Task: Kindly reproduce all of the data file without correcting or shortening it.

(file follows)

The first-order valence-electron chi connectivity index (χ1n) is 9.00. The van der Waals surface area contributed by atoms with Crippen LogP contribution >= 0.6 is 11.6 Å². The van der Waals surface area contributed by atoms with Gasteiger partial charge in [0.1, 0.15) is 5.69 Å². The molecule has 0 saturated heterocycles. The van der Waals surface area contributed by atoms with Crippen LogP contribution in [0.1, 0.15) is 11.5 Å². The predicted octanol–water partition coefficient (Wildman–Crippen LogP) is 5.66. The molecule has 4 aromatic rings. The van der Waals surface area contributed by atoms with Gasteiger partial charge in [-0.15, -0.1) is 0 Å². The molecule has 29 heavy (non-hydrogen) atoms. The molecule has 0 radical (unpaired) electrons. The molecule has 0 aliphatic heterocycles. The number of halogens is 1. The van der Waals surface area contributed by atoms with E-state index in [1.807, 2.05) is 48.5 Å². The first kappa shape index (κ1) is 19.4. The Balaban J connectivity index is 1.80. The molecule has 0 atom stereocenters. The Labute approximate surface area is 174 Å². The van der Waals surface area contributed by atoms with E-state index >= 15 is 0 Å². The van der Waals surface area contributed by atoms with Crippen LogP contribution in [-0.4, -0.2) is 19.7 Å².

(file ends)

The first-order valence-electron chi connectivity index (χ1n) is 9.00. The van der Waals surface area contributed by atoms with Crippen LogP contribution >= 0.6 is 11.6 Å². The van der Waals surface area contributed by atoms with Gasteiger partial charge in [0.1, 0.15) is 5.69 Å². The molecule has 0 saturated heterocycles. The van der Waals surface area contributed by atoms with Crippen LogP contribution in [0.1, 0.15) is 11.5 Å². The predicted octanol–water partition coefficient (Wildman–Crippen LogP) is 5.66. The molecule has 4 aromatic rings. The van der Waals surface area contributed by atoms with Gasteiger partial charge in [-0.15, -0.1) is 0 Å². The molecule has 29 heavy (non-hydrogen) atoms. The molecule has 0 radical (unpaired) electrons. The molecule has 0 aliphatic heterocycles. The number of halogens is 1. The van der Waals surface area contributed by atoms with E-state index in [1.807, 2.05) is 48.5 Å². The first kappa shape index (κ1) is 19.4. The Balaban J connectivity index is 1.80. The molecule has 0 atom stereocenters. The Labute approximate surface area is 174 Å². The van der Waals surface area contributed by atoms with E-state index >= 15 is 0 Å². The van der Waals surface area contributed by atoms with Crippen LogP contribution in [-0.4, -0.2) is 19.7 Å².